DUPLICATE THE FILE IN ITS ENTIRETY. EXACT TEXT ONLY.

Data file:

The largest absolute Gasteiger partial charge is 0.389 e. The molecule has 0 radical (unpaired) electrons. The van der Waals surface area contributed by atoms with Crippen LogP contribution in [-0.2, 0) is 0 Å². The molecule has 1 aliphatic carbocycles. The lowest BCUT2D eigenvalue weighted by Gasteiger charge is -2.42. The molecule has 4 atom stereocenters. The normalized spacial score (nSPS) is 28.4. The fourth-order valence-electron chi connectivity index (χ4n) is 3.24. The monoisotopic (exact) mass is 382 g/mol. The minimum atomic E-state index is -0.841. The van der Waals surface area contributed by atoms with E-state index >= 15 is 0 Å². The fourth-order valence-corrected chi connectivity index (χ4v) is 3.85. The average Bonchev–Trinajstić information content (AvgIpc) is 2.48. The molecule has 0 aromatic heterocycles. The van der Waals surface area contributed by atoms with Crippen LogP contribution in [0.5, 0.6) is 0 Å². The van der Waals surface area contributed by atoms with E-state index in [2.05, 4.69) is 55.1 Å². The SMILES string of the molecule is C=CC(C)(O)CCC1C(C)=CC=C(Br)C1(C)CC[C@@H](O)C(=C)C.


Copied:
The largest absolute Gasteiger partial charge is 0.389 e. The molecule has 0 radical (unpaired) electrons. The van der Waals surface area contributed by atoms with Crippen LogP contribution in [-0.2, 0) is 0 Å². The molecule has 1 aliphatic carbocycles. The lowest BCUT2D eigenvalue weighted by Gasteiger charge is -2.42. The molecule has 4 atom stereocenters. The normalized spacial score (nSPS) is 28.4. The fourth-order valence-electron chi connectivity index (χ4n) is 3.24. The monoisotopic (exact) mass is 382 g/mol. The minimum atomic E-state index is -0.841. The van der Waals surface area contributed by atoms with E-state index >= 15 is 0 Å². The fourth-order valence-corrected chi connectivity index (χ4v) is 3.85. The average Bonchev–Trinajstić information content (AvgIpc) is 2.48. The molecule has 0 aromatic heterocycles. The van der Waals surface area contributed by atoms with Crippen LogP contribution in [0.5, 0.6) is 0 Å². The van der Waals surface area contributed by atoms with E-state index in [2.05, 4.69) is 55.1 Å². The SMILES string of the molecule is C=CC(C)(O)CCC1C(C)=CC=C(Br)C1(C)CC[C@@H](O)C(=C)C.